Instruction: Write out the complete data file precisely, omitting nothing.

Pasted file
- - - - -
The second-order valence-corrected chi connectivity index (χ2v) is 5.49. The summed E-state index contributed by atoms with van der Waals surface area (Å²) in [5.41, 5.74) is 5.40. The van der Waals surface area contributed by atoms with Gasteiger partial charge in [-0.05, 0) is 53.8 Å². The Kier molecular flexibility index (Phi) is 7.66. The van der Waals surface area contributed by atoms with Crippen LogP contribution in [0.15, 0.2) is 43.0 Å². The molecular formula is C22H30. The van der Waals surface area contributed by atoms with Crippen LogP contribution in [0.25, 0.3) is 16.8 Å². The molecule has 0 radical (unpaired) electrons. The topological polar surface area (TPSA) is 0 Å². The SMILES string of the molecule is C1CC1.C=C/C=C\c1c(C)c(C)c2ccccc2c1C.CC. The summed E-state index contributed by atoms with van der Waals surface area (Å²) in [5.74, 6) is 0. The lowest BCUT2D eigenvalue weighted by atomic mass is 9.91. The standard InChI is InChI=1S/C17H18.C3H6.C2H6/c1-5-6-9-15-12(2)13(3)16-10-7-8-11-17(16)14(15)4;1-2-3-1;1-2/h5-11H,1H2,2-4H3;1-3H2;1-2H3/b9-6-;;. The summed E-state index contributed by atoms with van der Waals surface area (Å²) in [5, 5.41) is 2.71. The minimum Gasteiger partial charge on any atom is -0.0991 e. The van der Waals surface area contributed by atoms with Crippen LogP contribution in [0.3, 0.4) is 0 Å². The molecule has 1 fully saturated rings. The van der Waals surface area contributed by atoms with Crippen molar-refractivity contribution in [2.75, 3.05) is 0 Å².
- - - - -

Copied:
The second-order valence-corrected chi connectivity index (χ2v) is 5.49. The summed E-state index contributed by atoms with van der Waals surface area (Å²) in [5.41, 5.74) is 5.40. The van der Waals surface area contributed by atoms with Gasteiger partial charge in [-0.05, 0) is 53.8 Å². The Kier molecular flexibility index (Phi) is 7.66. The van der Waals surface area contributed by atoms with Crippen LogP contribution in [0.15, 0.2) is 43.0 Å². The molecular formula is C22H30. The van der Waals surface area contributed by atoms with Crippen LogP contribution in [0.25, 0.3) is 16.8 Å². The molecule has 0 radical (unpaired) electrons. The topological polar surface area (TPSA) is 0 Å². The SMILES string of the molecule is C1CC1.C=C/C=C\c1c(C)c(C)c2ccccc2c1C.CC. The summed E-state index contributed by atoms with van der Waals surface area (Å²) in [5.74, 6) is 0. The lowest BCUT2D eigenvalue weighted by atomic mass is 9.91. The standard InChI is InChI=1S/C17H18.C3H6.C2H6/c1-5-6-9-15-12(2)13(3)16-10-7-8-11-17(16)14(15)4;1-2-3-1;1-2/h5-11H,1H2,2-4H3;1-3H2;1-2H3/b9-6-;;. The summed E-state index contributed by atoms with van der Waals surface area (Å²) in [5, 5.41) is 2.71. The minimum Gasteiger partial charge on any atom is -0.0991 e. The van der Waals surface area contributed by atoms with Crippen LogP contribution in [0.3, 0.4) is 0 Å². The molecule has 1 fully saturated rings. The van der Waals surface area contributed by atoms with Crippen molar-refractivity contribution in [2.75, 3.05) is 0 Å².